a departure of up to two levels in either direction from the offense levels prescribed in these specific offense characteristics may be appropriate.
6. Subsection (b)(2) applies to offenses where the public health is seriously endangered. Depending upon the nature of the risk created and the number of people placed at risk, a departure of up to three levels upward or downward may be warranted. If death or serious bodily injury results, a departure would be called for. See Chapter Five, Part K (Departures).
7. Subsection (b)(3) provides an enhancement where a public disruption, evacuation or cleanup at substantial expense has been required. Depending upon the nature of the contamination involved, a departure of up to two levels either upward or downward could be warranted.
8. Subsection (b)(4) applies where the offense involved violation of a permit, or where there was a failure to obtain a permit when one was required. Depending upon the nature and quantity of the substance involved and the risk associated with the offense, a departure of up to two levels either upward or downward may be warranted.
9. Other Upward Departure Provisions.—
(A) Civil Adjudications and Failure to Comply with Administrative Order.—In a case in which the defendant has previously engaged in similar misconduct established by a civil adjudication or has failed to comply with an administrative order, an upward departure may be warranted. See §4A1.3 (Departures Based on Inadequacy of Criminal History Category).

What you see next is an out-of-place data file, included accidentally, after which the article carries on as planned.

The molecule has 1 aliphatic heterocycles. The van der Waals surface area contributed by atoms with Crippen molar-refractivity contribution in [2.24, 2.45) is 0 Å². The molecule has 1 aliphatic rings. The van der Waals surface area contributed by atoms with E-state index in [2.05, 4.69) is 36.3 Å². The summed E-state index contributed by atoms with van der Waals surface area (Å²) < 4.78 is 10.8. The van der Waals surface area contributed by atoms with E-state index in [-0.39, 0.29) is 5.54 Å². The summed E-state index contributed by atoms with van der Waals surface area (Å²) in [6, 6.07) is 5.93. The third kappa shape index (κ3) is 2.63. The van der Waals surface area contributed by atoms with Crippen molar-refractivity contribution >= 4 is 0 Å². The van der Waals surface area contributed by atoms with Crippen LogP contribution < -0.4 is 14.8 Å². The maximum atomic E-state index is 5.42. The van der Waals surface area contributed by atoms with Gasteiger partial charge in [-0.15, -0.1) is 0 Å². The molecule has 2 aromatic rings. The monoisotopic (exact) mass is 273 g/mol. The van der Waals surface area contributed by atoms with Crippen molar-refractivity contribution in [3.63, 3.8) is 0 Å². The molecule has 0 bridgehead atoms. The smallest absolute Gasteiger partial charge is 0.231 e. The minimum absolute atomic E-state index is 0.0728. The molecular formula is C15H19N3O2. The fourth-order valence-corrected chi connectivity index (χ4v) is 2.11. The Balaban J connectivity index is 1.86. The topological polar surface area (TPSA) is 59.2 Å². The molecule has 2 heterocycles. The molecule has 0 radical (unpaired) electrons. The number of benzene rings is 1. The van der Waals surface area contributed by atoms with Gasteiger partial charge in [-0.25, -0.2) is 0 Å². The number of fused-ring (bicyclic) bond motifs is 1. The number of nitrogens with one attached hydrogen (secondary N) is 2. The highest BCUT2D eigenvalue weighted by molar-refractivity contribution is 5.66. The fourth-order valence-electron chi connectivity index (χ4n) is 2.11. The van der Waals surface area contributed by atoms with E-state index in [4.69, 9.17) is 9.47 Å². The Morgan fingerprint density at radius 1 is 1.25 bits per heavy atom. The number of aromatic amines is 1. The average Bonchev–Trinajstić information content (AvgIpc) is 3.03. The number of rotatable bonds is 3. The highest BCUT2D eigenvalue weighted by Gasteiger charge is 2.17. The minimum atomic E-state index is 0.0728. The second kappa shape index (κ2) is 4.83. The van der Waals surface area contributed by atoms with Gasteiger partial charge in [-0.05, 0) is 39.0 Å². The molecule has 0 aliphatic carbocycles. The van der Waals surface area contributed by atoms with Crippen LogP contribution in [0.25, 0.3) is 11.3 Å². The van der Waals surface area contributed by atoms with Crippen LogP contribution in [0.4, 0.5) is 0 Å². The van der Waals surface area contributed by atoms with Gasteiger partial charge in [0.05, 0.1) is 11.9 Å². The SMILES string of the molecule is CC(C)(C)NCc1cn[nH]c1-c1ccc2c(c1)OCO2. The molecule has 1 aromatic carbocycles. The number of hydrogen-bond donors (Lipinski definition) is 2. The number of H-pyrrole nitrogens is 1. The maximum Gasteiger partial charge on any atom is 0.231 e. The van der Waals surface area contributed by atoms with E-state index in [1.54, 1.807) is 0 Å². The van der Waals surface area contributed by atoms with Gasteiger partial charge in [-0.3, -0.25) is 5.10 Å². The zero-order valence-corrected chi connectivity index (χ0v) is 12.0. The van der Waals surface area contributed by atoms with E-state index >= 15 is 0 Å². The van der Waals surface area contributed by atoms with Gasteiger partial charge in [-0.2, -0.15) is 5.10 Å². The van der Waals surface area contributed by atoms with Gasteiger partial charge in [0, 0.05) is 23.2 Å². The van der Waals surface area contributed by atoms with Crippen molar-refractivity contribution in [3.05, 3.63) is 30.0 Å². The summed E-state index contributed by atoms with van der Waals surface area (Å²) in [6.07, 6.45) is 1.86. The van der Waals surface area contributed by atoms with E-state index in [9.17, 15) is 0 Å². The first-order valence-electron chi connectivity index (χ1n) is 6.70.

(B) Extreme Psychological Injury.—If the offense caused extreme psychological injury, an upward departure may be warranted. See §5K2.3 (Extreme Psychological Injury).
(C) Terrorism.—If the offense was calculated to influence or affect the conduct of government by intimidation or coercion, or to retaliate against government conduct, an upward departure would be warranted. See Application Note 4 of the Commentary to §3A1.4 (Terrorism).
Background: This section applies both to substantive violations of the statute governing the handling of pesticides and toxic and hazardous substances and to recordkeeping offenses. The first four specific offense characteristics provide enhancements when the offense involved a substantive violation. The last two specific offense characteristics apply to recordkeeping offenses. Although other sections of the guidelines generally prescribe a base offense level of 6 for regulatory violations, §2Q1.2 prescribes a base offense level of 8 because of the inherently dangerous nature of hazardous and toxic substances and pesticides. A decrease of 2 levels is provided, however, for "simple recordkeeping or reporting violations" under §2Q1.2(b)(6).
Historical Note:: Effective November 1, 1987. Amended effective November 1, 1993 (see Appendix C, amendment 481); November 1, 1997 (see Appendix C, amendment 553); November 1, 2004 (see Appendix C, amendment 672).